Emergency Preparedness, Safety, Security

Handling Disruptive People in Public Facilities

Certain facilities have an “invitee relationship” with the public, and they actively encourage people to use their hotels, bars, restaurants, movie theaters, or nightclubs. Beyond just the hospitality industries, other public facilities include hospitals and medical clinics, stores and malls, churches, libraries, and parks. Facility managers and their security teams need to know how to use good customer service skills and effective security procedures when dealing with difficult people in these environments.

Angry customer arguing with cashier

ALPA PROD / Shutterstock.com

Dealing with customers who have come become uncooperative while using a “public facility” (even though it’s often a privately held company) calls for a team approach. This team should typically include a security professional, officer, or bouncer; a facility manager; and an employee (who usually instigates the call for help).

The disruptive customer may be drunk, under the influence of drugs, a little unstable, or a lot mentally ill, angry, or entitled. Typical entitled customers say things like, “I’ve been coming here for years! You can’t tell me what to do!” or “I paid my way in here. Leave me alone!” Their relative levels of sobriety and indignation can make them challenging to deal with. Often, what we decide to do is what they have already predicted: “Why don’t you just go ahead and call the cops on me!” (which is what we’ve just done) or “I bet you’re going to try to make me leave!” (this is usually spoken right at the point where we’ve done just that).

Here are some approaches to dealing with difficult, challenging, bad-tempered, obnoxious, and even dangerous customers:

  • Discuss who is the primary intervener. Rank and job titles are not important as much as safely getting compliance from the outraged, entitled, or inebriated customer at a level that is as low-key as possible. It’s what’s right in these potentially stressful situations, not who’s right.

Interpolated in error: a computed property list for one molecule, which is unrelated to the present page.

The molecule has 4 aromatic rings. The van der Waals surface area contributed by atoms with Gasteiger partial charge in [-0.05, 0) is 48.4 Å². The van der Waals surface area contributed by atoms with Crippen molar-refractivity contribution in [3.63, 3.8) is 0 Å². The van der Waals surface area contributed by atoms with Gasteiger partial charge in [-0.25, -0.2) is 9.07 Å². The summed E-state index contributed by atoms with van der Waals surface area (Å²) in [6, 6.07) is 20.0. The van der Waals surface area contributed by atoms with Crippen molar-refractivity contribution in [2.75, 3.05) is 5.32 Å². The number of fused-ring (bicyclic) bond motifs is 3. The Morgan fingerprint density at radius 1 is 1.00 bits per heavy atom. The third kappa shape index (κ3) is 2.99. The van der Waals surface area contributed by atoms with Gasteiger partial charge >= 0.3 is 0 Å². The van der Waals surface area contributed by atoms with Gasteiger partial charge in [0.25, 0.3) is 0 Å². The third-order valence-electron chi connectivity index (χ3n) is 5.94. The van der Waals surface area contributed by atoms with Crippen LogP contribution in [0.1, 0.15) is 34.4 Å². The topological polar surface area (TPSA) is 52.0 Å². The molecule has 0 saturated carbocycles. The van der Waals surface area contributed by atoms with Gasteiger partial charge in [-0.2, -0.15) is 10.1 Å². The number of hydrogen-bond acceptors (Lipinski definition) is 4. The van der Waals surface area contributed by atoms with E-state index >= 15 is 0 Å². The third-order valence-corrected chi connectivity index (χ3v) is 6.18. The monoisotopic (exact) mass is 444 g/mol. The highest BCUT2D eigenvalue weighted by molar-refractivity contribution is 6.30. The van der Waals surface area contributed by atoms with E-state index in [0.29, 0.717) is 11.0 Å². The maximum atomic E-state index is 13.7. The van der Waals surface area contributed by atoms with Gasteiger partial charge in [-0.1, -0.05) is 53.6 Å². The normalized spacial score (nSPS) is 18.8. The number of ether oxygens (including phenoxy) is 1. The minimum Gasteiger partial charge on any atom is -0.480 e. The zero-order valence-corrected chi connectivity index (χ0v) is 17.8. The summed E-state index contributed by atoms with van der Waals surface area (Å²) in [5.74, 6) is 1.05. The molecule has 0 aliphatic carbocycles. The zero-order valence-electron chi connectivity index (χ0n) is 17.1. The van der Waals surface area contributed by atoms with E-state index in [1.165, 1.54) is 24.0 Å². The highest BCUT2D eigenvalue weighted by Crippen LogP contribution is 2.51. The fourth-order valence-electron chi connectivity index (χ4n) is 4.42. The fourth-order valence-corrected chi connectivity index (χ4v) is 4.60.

• Look for opportunities to positively align with the person, which may be based on age, race, gender, or previous relatively successful experiences. If you’ve had good rapport with this person now or before, continue to try to talk. If not, put someone else in your place who can make a better personal connection. The goal is peace, not justice.
  • Try asking them to follow you to a quieter part of the facility to talk. This can get the person away from his or her friends and will not frighten people or disrupt the business in front of other customers or staff.
  • Try sitting down at the customer’s level to have the first “compliance conversation,” which is what bar bouncers often do to keep the initial emotional temperature low. It’s hard and unusual for someone to assault a person while they are both sitting down.
  • Set firm boundaries, and enforce consequences. Let the person vent while you validate his or her concerns (“I understand. You’re probably right. I’m not trying to make you mad.”) Give this person a face-saving way out to leave.
  • The first step is a verbal warning to comply with good behavior or leave: “You can’t keep doing that if you want to stay here,” or “Our insurance won’t let you do that.”
  • The second step is another verbal warning to leave now or the police will be called to escort the person out, then either escort him or her out of the business, or wait for the police to arrive to do it. The third step is to assist the police in escorting the person out.
  • Remind all security personnel not to ever restrain people by the neck or hit them with any objects anywhere in the head or neck. Combative people under the influence of drugs or alcohol, have preexisting health, heart, or breathing issues, or are obese can die from symptoms related to “excited delirium.”
  • Debrief all security officers and employees after any high-stress confrontation with a customer to fine-tune the best response for the next time.
Print